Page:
I have teenagers in my house. I have listened to and documented teenagers talking to each other in a coffee shop. It is very difficult to write for teenagers or young adults, everyone has such strong opinions about how it’s done.
One out of one hundred people have told me that the dialogue for The Way I Danced With You is too mature for eighteen year-olds. I do not listen to them. I wrote it the way I thought it should sound for a particular type of young adult person, and that’s that.
Schwartz does masterful work capturing the essence of young adults speaking in conversation. It is at once affectless, and entirely earnest. Here she presents attendees at a college-age, summer drama camp, with a compact collection of interesting characters who each have their own way of navigating the backstage (off-off stage, in the dorm room) need to be noticed and accepted.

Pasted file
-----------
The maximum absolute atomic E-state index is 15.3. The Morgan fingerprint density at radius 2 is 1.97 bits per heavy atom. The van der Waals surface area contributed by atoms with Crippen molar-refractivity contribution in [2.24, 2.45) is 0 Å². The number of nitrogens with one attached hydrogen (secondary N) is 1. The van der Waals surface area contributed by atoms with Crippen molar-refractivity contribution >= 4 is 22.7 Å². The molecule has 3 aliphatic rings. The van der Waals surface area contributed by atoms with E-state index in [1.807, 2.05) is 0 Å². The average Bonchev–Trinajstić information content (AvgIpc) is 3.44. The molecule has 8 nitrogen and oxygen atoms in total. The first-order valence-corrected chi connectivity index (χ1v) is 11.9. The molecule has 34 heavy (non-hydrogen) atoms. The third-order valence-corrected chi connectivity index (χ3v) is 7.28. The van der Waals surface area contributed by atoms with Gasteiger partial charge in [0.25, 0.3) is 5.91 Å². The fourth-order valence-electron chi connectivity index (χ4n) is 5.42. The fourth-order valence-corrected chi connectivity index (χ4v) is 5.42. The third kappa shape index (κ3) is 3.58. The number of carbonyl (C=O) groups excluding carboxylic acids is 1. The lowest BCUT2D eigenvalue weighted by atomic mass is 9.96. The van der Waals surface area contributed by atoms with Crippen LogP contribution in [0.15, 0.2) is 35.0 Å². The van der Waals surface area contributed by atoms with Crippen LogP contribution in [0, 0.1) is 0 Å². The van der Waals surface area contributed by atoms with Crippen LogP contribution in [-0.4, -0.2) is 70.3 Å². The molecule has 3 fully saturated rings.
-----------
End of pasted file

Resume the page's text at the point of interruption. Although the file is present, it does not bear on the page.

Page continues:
The brittle conflict between Christopher and Jill, two young homosexuals who feel threatened by each other, is so handily represented through turns of control and manipulation, the words we use to intimidate and also to gain sympathy. It’s a rewarding tale of bullying which would be well used by any college program or (mature) high school drama company.
I have my own experiences at the insecure one, the brunt of those seeking a beta male to dominate. I found an awful lot to relate to in this script.
Who should I read tomorrow?